[dns-operations] Force TCP for external quereis to Open Resolvers?

Xun Fan xunfan at isi.edu
Sun Mar 31 20:26:03 UTC 2013

For me, the use case is "research". Of course I won't ask for ubiquitous
dns service only for my research.
I just notice there are people who are reluctant to close resolvers and
this will leave more guns for attackers, so I think maybe there are middle
points that some of them could stand, having less harmful open resolvers.

If there are no use cases other than research, I agree to close them all.

I also agree that openness should not be the default setting.

On Sun, Mar 31, 2013 at 11:58 AM, Paul Vixie <paul at redbarn.org> wrote:

> Xun Fan wrote:
> > I want to emphasize here that my proposal is to use TCP only for
> > off-net users, for all users inside the same network as OR, they just
> > keep using UDP.
> i've been following this thread. i have not yet seen a motive for
> offering ubiquitous wide area dns services, whether by udp or tcp. can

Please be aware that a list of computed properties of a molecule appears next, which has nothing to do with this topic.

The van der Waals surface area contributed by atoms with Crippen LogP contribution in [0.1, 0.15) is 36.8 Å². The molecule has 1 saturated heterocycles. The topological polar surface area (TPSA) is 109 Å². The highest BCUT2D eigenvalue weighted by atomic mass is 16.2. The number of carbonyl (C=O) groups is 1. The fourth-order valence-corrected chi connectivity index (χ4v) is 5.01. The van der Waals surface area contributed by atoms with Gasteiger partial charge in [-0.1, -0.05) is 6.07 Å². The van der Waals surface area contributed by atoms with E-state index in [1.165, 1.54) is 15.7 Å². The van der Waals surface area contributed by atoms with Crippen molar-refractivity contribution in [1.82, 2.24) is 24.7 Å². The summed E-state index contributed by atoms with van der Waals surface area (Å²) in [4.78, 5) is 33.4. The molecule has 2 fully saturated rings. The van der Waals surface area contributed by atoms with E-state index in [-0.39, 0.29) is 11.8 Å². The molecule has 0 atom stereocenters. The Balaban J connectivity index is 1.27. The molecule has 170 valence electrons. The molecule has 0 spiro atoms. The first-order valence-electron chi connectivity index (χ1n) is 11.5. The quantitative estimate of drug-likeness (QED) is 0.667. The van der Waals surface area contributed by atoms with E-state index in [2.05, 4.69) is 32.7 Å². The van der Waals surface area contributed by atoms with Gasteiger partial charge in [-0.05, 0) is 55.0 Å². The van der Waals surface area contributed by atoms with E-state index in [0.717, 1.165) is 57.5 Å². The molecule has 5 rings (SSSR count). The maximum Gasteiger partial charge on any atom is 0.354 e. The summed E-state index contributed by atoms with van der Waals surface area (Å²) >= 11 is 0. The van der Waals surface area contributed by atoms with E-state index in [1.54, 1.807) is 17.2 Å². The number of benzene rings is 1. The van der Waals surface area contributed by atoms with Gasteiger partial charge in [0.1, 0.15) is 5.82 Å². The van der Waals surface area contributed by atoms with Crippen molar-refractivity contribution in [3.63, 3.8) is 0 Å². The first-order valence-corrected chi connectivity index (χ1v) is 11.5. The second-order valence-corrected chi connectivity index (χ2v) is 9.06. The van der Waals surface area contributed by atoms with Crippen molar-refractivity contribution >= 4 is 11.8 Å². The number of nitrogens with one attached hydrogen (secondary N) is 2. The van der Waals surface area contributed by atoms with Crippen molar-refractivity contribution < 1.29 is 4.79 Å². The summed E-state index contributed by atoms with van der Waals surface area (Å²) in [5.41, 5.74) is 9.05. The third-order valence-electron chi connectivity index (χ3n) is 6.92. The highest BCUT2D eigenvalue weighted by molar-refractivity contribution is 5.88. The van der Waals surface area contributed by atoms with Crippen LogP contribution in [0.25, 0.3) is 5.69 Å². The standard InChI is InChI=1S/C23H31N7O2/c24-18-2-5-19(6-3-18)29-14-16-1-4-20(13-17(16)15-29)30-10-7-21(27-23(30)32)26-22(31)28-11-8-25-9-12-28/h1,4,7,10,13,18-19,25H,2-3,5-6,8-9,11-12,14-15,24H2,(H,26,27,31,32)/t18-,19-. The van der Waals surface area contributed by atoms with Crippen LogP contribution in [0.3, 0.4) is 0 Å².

> you explain what positive outcome you predict for the 20+ million open
> resolvers that jared's scan found last weekend, if instead of simply
> closing them down and avoiding the creation of any new ones, we do as
> you suggest and upgrade them to return TC=1 under UDP and to respond
> normally to TCP?
> what in other words is your proposed use case for 20+ million open
> resolvers? if it's "to support research" then i'll agree with vernon who
> said that the benefit of research does not outshine the cost of
> maintaining such a ubiquitous service. (for example, since a TC=1 packet
> is still a packet even though smaller, it's a good reflection tool for
> attacks, even if non-amplifying. to make it safe at scale you'd have to
> implement something like RRL to also cut the number of responses. this
> is new state and new logic, whose cost has to be taken into account.)
> >
> > As I said before, if there are millions off-net user, then the
> > administrator of the OR will make the judgement, probably won't close
> > their OR.
> this sounds like a response to something that has not been proposed.
> noone is saying you can't run an OR if you want to, only that (a) if you
> run it you should monitor it as closely as google and opendns monitor
> theirs; and (b) openness should not be the default setting such that
> it's on even for users who do not explicitly want it to be on.
> paul
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